That you should fix your mind and heart on a consideration of the Lord Jesus Christ is of paramount importance. The readers of the letter to the Hebrews are directed to consider Him, to fix their minds on Him in two different places:[14] Hebrews 3.1 contains these words:


“Wherefore . . . consider the Apostle and High Priest of our profession, Christ Jesus.”


Hebrews 12.3 reads,


“For consider him that endured such contradiction of sinners against himself, lest ye be wearied and faint in your minds.”


So you see, whether in His present exalted position in glory at God’s right hand, or during His previous condescension when He walked with us prior to His crucifixion, a person greatly benefits from, is spiritually enhanced by, and finds beneficial clarification of the truth surrounding the Lord Jesus Christ by fixing one’s mind on Him, by considering Him.

To what end is He to be considered who is the subject of preaching, the topic of scripture, the intent of prayer, and the consideration of one’s mind? The salvation of your eternal and dying soul, of course. Keep in mind that Hebrews 7.25 identifies the Lord Jesus Christ as the one who


“is able also to save them to the uttermost that come unto God by him, seeing he ever liveth to make intercession for them.”


By save, of course, I refer to the spiritual rescue of someone who is hopelessly lost, the enlivening of one who is irretrievably dead, the forgiving of one whose sins are otherwise unforgivable, the adopting of one who is without acceptable parentage, and the justifying of one who previously had no standing before God.


You see, all of this is very much a racial issue, but it is unlike any racial issue you are familiar with or that you have typically given any thought to. The Devil absolutely delights in people being caught up in what are said to be racial issues that are related to such mundane issues as skin color, hair texture, a shared plight, a common heritage, and prejudiced attitudes. However, these are but distractions from vastly more important matters. The real racial divide, the one that involves eternity, the one that is related to the torment of unquenchable fire, has nothing to do with skin tone, hair texture, or anything else so temporary and earthy, but rather involves one’s relationship with God, be it a relationship of animosity and opposition or be it a relationship of family based upon the forgiveness that comes through faith in Christ.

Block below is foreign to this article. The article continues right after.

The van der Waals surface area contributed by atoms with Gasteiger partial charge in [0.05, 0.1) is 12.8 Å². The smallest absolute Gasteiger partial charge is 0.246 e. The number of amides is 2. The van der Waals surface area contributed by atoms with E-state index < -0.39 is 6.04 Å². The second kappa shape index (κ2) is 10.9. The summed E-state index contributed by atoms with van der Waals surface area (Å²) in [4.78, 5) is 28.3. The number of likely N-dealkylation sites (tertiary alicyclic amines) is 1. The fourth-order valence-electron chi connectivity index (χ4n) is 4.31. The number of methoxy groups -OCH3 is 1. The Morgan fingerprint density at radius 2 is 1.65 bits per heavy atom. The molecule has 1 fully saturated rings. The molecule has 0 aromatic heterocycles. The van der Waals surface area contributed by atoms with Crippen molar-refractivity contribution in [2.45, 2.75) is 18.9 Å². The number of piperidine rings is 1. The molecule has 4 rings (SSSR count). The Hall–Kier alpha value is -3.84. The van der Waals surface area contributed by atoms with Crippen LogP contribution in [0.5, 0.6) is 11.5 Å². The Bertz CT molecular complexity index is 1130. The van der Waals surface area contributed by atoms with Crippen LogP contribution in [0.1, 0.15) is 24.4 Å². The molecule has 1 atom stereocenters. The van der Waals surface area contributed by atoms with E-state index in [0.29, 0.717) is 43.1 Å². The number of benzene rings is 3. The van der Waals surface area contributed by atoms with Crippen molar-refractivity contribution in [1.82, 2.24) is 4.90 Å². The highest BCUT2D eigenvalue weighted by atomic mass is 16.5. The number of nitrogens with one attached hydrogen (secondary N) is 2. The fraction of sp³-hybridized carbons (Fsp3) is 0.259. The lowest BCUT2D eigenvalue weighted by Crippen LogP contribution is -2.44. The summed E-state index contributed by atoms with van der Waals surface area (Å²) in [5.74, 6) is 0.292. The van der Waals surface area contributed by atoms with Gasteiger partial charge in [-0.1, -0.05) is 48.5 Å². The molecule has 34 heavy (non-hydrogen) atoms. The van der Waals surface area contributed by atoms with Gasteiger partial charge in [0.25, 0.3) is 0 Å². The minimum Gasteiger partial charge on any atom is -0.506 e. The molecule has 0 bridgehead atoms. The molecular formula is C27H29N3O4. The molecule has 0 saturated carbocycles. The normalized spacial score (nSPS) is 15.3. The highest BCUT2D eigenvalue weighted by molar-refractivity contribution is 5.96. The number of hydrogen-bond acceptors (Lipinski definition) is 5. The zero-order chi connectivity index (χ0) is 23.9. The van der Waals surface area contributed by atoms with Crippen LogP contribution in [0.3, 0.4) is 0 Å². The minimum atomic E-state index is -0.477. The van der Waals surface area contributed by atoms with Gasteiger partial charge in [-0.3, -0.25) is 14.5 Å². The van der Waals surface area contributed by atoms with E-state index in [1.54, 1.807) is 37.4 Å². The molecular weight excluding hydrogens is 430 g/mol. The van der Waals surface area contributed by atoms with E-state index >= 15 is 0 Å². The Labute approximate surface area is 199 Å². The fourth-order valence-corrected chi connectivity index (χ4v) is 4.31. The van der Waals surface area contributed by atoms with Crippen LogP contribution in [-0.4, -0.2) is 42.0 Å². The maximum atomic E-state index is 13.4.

You and I, all of us, were born into one race, the race headed up by the first man, who stepped into sinful rebellion against God in the Garden of Eden when he disobeyed. That is the race of Adam, all of whose members are alienated from God by sin. However, I and others here today are no longer a part of that race into which we were born, but are now in the race into which we have been born again, with Jesus Christ as the head of our new race.

The ultimate destiny of Adam’s race is Hellfire, damnation, brimstone, outer darkness, gnashing of teeth, the bottomless pit, and eternal torment. The ultimate destiny of Christ’s race is glorification, exaltation, eternal life, eternal bliss, fulfillment and satisfaction, and unspeakable joy. So, how does one become a member of Christ’s race? One is born a member of Adam’s race, but to become a member of Christ’s race you must be born again. Until that momentous and eternity altering miracle takes place you are to attend church faithfully, read God’s Word faithfully, pray to God to save your soul, and consider the Lord Jesus Christ, the only savior of sinful men’s souls.

[3] Philippe Aries and Georges Duby, general editors, A History Of Private Life I, Paul Veyne, editor, (Cambridge, MA: The Belknap Press of Harvard University Press, 1987), pages 117-137.

[4] Webster’s New Universal Unabridged Dictionary, (New York: Barnes & Noble Books, 1996), page 1705.

[6] 1 Corinthians 15.45

[7] Matthew 4.4, 7, 10

[8] John 19.28

[9] Ephesians 2.6

[10] Romans 8.17

[11] A debt of gratitude is owed to Arthur W. Pink, Gleanings In Genesis, (Chicago: Moody Press, 1950), pages 50-55.

[12] Lamentations 3.22

[13] Luke 18.9-14

[14] Fritz Rienecker & Cleon Rogers, Linguistic Key To The Greek New Testament, (Grand Rapids, MI: Regency Reference Library, 1980), page 671.